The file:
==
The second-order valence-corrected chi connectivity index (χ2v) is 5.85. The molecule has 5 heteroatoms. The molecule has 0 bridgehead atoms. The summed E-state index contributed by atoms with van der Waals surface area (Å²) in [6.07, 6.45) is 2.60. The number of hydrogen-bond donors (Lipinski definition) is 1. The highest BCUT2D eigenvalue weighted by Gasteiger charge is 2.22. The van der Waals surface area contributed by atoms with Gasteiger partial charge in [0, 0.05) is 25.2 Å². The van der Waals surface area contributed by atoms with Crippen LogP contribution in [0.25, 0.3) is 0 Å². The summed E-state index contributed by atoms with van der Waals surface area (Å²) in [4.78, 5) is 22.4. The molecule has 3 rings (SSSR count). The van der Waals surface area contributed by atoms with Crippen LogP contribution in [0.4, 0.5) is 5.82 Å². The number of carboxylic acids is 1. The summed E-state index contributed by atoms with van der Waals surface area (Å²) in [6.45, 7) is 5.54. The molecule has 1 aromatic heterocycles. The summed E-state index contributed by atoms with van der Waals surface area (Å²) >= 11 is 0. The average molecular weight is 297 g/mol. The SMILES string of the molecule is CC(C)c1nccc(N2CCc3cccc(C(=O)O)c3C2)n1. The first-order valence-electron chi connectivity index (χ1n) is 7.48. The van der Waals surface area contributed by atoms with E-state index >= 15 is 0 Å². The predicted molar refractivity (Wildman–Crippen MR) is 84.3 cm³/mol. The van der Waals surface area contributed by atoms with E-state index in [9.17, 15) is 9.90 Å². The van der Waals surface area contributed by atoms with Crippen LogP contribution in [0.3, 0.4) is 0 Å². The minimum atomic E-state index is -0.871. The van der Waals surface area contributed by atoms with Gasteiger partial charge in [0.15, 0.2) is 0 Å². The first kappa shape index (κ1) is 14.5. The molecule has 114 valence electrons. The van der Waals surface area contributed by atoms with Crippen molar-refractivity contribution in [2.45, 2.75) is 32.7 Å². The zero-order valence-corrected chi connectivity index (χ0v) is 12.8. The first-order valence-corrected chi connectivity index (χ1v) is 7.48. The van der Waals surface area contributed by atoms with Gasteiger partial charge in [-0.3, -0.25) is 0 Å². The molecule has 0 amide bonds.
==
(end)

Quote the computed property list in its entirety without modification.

The second-order valence-corrected chi connectivity index (χ2v) is 5.85. The molecule has 5 heteroatoms. The molecule has 0 bridgehead atoms. The summed E-state index contributed by atoms with van der Waals surface area (Å²) in [6.07, 6.45) is 2.60. The number of hydrogen-bond donors (Lipinski definition) is 1. The highest BCUT2D eigenvalue weighted by Gasteiger charge is 2.22. The van der Waals surface area contributed by atoms with Gasteiger partial charge in [0, 0.05) is 25.2 Å². The van der Waals surface area contributed by atoms with Crippen LogP contribution in [0.25, 0.3) is 0 Å². The summed E-state index contributed by atoms with van der Waals surface area (Å²) in [4.78, 5) is 22.4. The molecule has 3 rings (SSSR count). The van der Waals surface area contributed by atoms with Crippen LogP contribution in [0.4, 0.5) is 5.82 Å². The number of carboxylic acids is 1. The summed E-state index contributed by atoms with van der Waals surface area (Å²) in [6.45, 7) is 5.54. The molecule has 1 aromatic heterocycles. The summed E-state index contributed by atoms with van der Waals surface area (Å²) >= 11 is 0. The average molecular weight is 297 g/mol. The SMILES string of the molecule is CC(C)c1nccc(N2CCc3cccc(C(=O)O)c3C2)n1. The first-order valence-electron chi connectivity index (χ1n) is 7.48. The van der Waals surface area contributed by atoms with E-state index >= 15 is 0 Å². The predicted molar refractivity (Wildman–Crippen MR) is 84.3 cm³/mol. The van der Waals surface area contributed by atoms with E-state index in [9.17, 15) is 9.90 Å². The van der Waals surface area contributed by atoms with Crippen LogP contribution in [0.3, 0.4) is 0 Å². The minimum atomic E-state index is -0.871. The van der Waals surface area contributed by atoms with Gasteiger partial charge in [0.15, 0.2) is 0 Å². The first kappa shape index (κ1) is 14.5. The molecule has 114 valence electrons. The van der Waals surface area contributed by atoms with Crippen molar-refractivity contribution in [2.45, 2.75) is 32.7 Å². The zero-order valence-corrected chi connectivity index (χ0v) is 12.8. The first-order valence-corrected chi connectivity index (χ1v) is 7.48. The van der Waals surface area contributed by atoms with Gasteiger partial charge in [-0.3, -0.25) is 0 Å². The molecule has 0 amide bonds.